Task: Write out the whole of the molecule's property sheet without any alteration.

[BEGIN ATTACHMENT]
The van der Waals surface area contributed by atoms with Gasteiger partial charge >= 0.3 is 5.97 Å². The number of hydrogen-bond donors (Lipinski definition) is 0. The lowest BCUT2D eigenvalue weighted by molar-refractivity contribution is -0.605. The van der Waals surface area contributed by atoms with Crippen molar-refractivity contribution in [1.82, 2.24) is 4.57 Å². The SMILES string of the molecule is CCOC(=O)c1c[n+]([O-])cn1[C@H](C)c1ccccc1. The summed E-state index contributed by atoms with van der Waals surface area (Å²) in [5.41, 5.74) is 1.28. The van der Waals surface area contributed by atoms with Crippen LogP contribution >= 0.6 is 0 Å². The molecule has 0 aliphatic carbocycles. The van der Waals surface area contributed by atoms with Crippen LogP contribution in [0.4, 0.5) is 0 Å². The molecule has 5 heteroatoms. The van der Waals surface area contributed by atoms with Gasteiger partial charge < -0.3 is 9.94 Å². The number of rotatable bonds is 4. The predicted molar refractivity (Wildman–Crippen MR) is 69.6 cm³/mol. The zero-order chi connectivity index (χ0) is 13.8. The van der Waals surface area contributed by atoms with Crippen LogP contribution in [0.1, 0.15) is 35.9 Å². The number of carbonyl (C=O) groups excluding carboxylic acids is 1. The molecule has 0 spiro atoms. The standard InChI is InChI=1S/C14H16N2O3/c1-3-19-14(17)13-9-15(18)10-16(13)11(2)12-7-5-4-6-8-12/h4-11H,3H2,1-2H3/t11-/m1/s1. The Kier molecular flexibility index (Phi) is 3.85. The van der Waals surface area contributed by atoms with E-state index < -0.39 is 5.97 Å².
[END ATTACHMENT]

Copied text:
The van der Waals surface area contributed by atoms with Gasteiger partial charge >= 0.3 is 5.97 Å². The number of hydrogen-bond donors (Lipinski definition) is 0. The lowest BCUT2D eigenvalue weighted by molar-refractivity contribution is -0.605. The van der Waals surface area contributed by atoms with Crippen molar-refractivity contribution in [1.82, 2.24) is 4.57 Å². The SMILES string of the molecule is CCOC(=O)c1c[n+]([O-])cn1[C@H](C)c1ccccc1. The summed E-state index contributed by atoms with van der Waals surface area (Å²) in [5.41, 5.74) is 1.28. The van der Waals surface area contributed by atoms with Crippen LogP contribution >= 0.6 is 0 Å². The molecule has 0 aliphatic carbocycles. The van der Waals surface area contributed by atoms with Crippen LogP contribution in [0.4, 0.5) is 0 Å². The molecule has 5 heteroatoms. The van der Waals surface area contributed by atoms with Gasteiger partial charge < -0.3 is 9.94 Å². The number of rotatable bonds is 4. The predicted molar refractivity (Wildman–Crippen MR) is 69.6 cm³/mol. The zero-order chi connectivity index (χ0) is 13.8. The van der Waals surface area contributed by atoms with Crippen LogP contribution in [0.1, 0.15) is 35.9 Å². The number of carbonyl (C=O) groups excluding carboxylic acids is 1. The molecule has 0 spiro atoms. The standard InChI is InChI=1S/C14H16N2O3/c1-3-19-14(17)13-9-15(18)10-16(13)11(2)12-7-5-4-6-8-12/h4-11H,3H2,1-2H3/t11-/m1/s1. The Kier molecular flexibility index (Phi) is 3.85. The van der Waals surface area contributed by atoms with E-state index < -0.39 is 5.97 Å².